4. Proposals involving animal use
- 4.1 Replacement, reduction and refinement of animal experiments
- 4.2 Proposals involving animal use
- 4.3 Experimental design, avoidance of bias and statistical considerations
- 4.4 Peer review
- 4.4.1 Je-S section on ‘Animal research’
- 4.4.2 Je-S section on ‘Animal species’
- 4.4.3 Proposal attachment ‘Case for support - Reproducibility and Statistical design annex ’
- 4.4.4 Je-S section on ‘Resources – Animal costs’
- 4.4.5 Proposal attachment ‘Justification of resources
- 4.4.6 Use of animals overseas
- 4.5 Ethical and welfare standards and review
- 4.6 Home Office licences
- 4.7 Mouse strains
- 4.8 Justification of animal use
The elaboration of a compelling scientific case is an essential prerequisite for justifying the use of animals. Over the past few years there have been a number of important initiatives that have been aimed at raising the sometimes inadequate standard of reporting of animal experiments in the scientific literature. The NC3Rs’ ARRIVE guidelines, for example, lay out criteria that should be met in reporting animal studies in order that their results and conclusions can be properly evaluated by readers. These criteria address a range of issues relating to transparency and validity of experimental design, the avoidance or minimisation of bias and the adequacy of statistical aspects of the study including statistical power and appropriate statistical analysis.
In light of these initiatives MRC has revised and updated its guidelines on what information needs to be provided to allow proper evaluation of the scientific strengths and weaknesses of applications for funding involving animal use. In some cases, adherence to the principles defined in this section will require additional resources eg for animal identification such as ‘microchipping’, increased maintenance charges resulting from the randomisation procedure, or salary costs associated with obtaining statistical support. We recognise this and will support such costs where fully justified in the appropriate sections.
Applicants are expected to have developed their proposals in accordance with the cross-funder guidance for the use of animals in research: Responsibility in the Use of Animals in Bioscience Research and NC3Rs Guidelines: Primate Accommodation, Care and Use.
Experiments using animals funded by the MRC must comply with the Animals (Scientific Procedures) Act 1986 (ASPA), amended 2012 and any further embodiments, in:
- Using the simplest possible, or least sentient, species of animal appropriate
- Ensuring that distress and pain are avoided wherever possible
- Employing an appropriate design and using the minimum number of animals consistent with ensuring that scientific objectives will be met.
Advice on opportunities and techniques for implementing these principles can be found on the NC3Rs website. This includes the Experimental Design Assistant (EDA), a free online tool from the NC3Rs to help optimise experimental design and ensure that the number of animals used is consistent with the scientific objectives.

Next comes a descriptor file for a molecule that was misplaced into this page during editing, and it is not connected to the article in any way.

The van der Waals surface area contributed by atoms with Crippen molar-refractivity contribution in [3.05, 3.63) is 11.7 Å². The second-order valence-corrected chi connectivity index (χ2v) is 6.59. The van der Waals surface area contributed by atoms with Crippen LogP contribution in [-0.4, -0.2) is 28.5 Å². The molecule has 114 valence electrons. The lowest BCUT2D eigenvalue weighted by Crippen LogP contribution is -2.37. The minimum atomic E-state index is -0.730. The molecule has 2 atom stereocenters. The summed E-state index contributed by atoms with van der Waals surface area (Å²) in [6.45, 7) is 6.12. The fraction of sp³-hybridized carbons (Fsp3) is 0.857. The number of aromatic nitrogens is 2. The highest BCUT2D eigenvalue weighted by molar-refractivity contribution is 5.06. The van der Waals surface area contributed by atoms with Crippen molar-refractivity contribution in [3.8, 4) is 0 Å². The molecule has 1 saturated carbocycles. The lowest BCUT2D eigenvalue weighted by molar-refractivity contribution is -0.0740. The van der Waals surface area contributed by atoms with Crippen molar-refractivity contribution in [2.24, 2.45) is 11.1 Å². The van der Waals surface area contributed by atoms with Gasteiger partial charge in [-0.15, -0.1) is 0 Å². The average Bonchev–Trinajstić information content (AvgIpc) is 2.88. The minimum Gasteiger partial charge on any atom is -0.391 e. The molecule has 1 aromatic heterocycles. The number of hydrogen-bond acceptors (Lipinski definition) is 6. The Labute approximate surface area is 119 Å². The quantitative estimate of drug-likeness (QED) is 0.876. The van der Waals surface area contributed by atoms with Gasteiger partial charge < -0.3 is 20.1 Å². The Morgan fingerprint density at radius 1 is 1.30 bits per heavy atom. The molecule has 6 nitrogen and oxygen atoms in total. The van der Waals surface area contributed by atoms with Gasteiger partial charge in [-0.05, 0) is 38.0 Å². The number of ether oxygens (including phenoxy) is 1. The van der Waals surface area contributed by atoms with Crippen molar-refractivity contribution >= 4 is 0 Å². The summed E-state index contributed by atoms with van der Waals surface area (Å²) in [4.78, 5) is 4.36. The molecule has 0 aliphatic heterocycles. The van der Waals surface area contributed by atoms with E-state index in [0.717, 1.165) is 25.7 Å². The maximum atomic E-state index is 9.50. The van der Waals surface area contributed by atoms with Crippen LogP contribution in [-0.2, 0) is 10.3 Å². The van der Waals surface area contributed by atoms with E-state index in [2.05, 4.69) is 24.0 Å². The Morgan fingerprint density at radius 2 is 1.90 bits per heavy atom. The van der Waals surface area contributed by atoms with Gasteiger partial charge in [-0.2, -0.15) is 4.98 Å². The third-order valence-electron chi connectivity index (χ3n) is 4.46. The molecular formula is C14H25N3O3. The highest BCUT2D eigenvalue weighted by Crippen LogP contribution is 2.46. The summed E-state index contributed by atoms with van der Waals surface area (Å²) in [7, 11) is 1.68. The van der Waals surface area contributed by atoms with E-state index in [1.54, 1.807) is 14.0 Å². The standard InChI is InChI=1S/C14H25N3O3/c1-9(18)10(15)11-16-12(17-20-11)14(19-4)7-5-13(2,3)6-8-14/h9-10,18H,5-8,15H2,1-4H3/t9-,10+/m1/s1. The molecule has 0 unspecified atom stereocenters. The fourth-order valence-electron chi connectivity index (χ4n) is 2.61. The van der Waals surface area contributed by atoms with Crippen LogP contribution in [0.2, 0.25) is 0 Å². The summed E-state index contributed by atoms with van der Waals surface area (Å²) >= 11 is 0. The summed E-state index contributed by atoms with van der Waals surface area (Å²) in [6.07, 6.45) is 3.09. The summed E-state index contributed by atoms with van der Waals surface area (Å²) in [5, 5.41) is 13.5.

Researchers are strongly advised to read the following section carefully before preparing a proposal to ensure all the relevant information required is included in the appropriate sections of their application. In particular, applicants should ensure their proposal clearly sets out and justifies the following:
- Research objectives and how the knowledge generated will advance the field
- The need to use animals and lack of realistic alternatives
- Choice of species of animals to be used
- Type of animal(s), for example, strain, pathogen free, genetically modified or mutant
- Planned experimental design and its justification
- Numbers of animals and frequency of measurements/interventions to be used
- Primary outcomes to be assessed
- Planned statistical analyses
There is a wide range of designs and approaches to animal experimentation that are appropriate depending on the objectives of the research proposal. In all cases, the MRC expects that researchers provide well justified information in their applications concerning the experimental design and its suitability to answering the research questions posed.
While we recognise that there are ethical imperatives to reduce the number of animals used, it is also unethical to conduct a study that, because of its limited size, has inadequate statistical power to robustly answer a research question. Applicants should therefore provide adequate justification for their choice of design and numbers of animals and interventions. It is important that adequate information is given concerning methodological issues including (but not restricted to) the following:
- The avoidance of bias (for example blinding of observers assessing outcomes to the group allocation in a randomised design)
- How randomisation will be carried out (if used) or why it is not appropriate if it will not be used
- A clear definition of the experimental unit in the analysis and the implications thereof (that is, there is a difference between N samples from one animal, as distinct from one sample from each of N animals, or combining samples from multiple animals)
- A principled justification of the adequacy of the numbers of animals to be included so as to be able to minimise the likelihood of spurious results due to the play of chance alone
- Where animals are used in multiple types of experimental approaches within a single application (eg for tissue supply, pilot experiments or more defined preclinical studies), exemplars for these types of experiment should be provided